Just as on Shabbat and festivals one is required to make a blessing over two whole challahs, on Passover, one is required to make the motzee over two whole matzot. However, a second opinion is that one should make the motzee over the lechem oni, the bread of affliction, which is the broken matzah. In order to fulfill both opinions, the motzee is made on all three matzot.
One should continue to remain silent until the next blessing and the eating of the matzah.
Matzah – A special blessing over the matzah is recited, and a double portion of matzah is eaten.
For the blessing on eating matzah, the bottom matzah should be put down while the leader continues to hold the top two matzot.
After the blessing is recited, the Seder leader should break the top two matzot and distribute pieces amongst the participants. Everyone should receive a piece of both matzot.
- In order to fulfill the requirement of eating matzah, one must eat the amount of a k’zayit (literally–like an olive). One should check with their local rabbi as to the appropriate amount.
- Since everyone should receive pieces of the both the top and middle matzot, but must also eat a specific amount, other matzot may be used to supplement. (Do not use the bottom matzah.)
- The k’zayit of matzah should be completely eaten in a short period of time. Therefore, one should not leave the k’zayit of matzah to nibble at it through the rest of the meal.
Maror – A blessing is said, and the bitter herbs are dipped in charoset and eaten.
Maror, the bitter herb (usually fresh ground horseradish or romaine lettuce), is symbolic of the bitterness of slavery. We do not, however, eat the maror alone, but temper it with a small amount of charoset. Some people have the custom of dipping the maror in charoset and then shaking the charoset off.
One may look at this mixture of the bitter herb, a reminder of slavery, with the sweet charoset as symbolic of the fact that not all that one considers bitter lacks sweetness, and vice-versa. It was only through the bitterness of slavery that the Jews were able to recognize and accept the freedom inherent in the Torah and to unite into one nation.
Koraich – A sandwich is made with the matzah and the maror.
When the Holy Temple stood in Jerusalem, Jews came from everywhere to participate in the Passover offering as part of their Seder. In remembrance of Hillel’s (one of the great sages) practice of eating a sandwich of matzah, maror and the Passover lamb together, a sandwich is made from the bottom matzah, a k’zayit (a biblical measurement the size of an olive-please ask your local rabbi for the exact amount) of maror, and, according to some opinions, a small amount of charoset.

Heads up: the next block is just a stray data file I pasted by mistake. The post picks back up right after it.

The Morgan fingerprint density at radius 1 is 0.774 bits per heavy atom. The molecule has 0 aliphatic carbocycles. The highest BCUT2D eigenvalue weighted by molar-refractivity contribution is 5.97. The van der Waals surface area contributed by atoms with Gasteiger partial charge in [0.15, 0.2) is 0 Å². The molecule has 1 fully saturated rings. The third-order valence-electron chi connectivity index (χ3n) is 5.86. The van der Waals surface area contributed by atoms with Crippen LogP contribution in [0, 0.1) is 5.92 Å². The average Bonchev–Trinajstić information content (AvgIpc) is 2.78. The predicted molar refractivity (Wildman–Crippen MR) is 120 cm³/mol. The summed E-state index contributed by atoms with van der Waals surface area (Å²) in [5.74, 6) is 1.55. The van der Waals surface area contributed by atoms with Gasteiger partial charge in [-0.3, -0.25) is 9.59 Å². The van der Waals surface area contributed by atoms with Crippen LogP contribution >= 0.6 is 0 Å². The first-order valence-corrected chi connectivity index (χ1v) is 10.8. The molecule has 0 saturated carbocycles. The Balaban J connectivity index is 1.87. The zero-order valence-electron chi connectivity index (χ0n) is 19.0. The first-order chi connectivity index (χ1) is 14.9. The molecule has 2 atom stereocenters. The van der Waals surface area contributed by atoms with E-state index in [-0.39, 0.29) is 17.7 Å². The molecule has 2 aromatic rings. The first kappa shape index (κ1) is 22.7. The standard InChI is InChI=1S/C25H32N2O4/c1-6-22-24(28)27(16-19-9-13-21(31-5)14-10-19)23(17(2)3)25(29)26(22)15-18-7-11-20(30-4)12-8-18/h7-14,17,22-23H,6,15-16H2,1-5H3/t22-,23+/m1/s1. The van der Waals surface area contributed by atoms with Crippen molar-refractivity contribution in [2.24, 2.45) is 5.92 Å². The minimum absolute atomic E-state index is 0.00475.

Including charoset in the sandwich is not a universal custom. Many do not put any charoset into the sandwich and some dip the maror in charoset and then shake it off.
Shulchan Oruch – The festival meal is served.
- Chicken soup with matzah balls! ….You’ve earned this feast of freedom! But remember to leave room for the afikoman!
- It is customary to begin the festive meal with a hard-boiled egg dipped in salt water.
- Several reasons have been offered by the rabbis as to why one should eat an egg:
- The Egg represents the Korban Chaggigah, the Festive Offering, which was eaten on Passover.
- The Egyptians did not eat animal foods and eating an egg symbolizes the liberation from Egypt (Ibn Ezra).
- Eggs signify the beginning of life, just as the Exodus represented the beginning of the Nation of Israel (Torat Emet)
- The egg is eaten as a reminder of the Passover offering, since Ashkenazic custom prohibits one from eating roasted meat at the Seder (Vilna Gaon).
Tzafon – The afikoman, which was hidden earlier, is now brought out and eaten as dessert.
At some point during the course of the Seder and the meal, someone steals and hides the afikoman. Traditions vary from family to family as to how this is handled: whether the kids hide and the adults seek or an adult hides and the kids seek. Either way, the search for the afikoman is fun for all who participate and a very good way of keeping the children interested in the Seder. Whoever has the afikoman at Tzafon has the right to negotiate its redemption with the leader of the Seder (This often results in the successful negotiator receiving a much desired gift of his/her choice after Yom Tov!)
Once the afikoman is found, it is broken up and distributed for all the Seder participants as “dessert.” Again, all participants are obligated to eat a k’zayit of matzah, so everyone should receive a small piece of the afikoman and supplement the rest with other matzah.
The afikoman must be eaten by (Jewish) midnight.
Baraich – The Grace After Meals is recited.
The traditional grace after meals is recited, including the addition of Y’aleh V’Yavo, “He will go up and he will come…” for the Passover holidays, and Harachaman for the holiday.
Baraich concludes with the drinking of the third cup of wine, after the proper blessing is recited.
Hallel – The reciting of the festival Psalms.
Hallel concludes with the drinking of the fourth cup of wine, after the proper blessing is recited.
Nirtzah – The close of the Seder, traditional Passover songs, such as Chad Gadyah, are sung.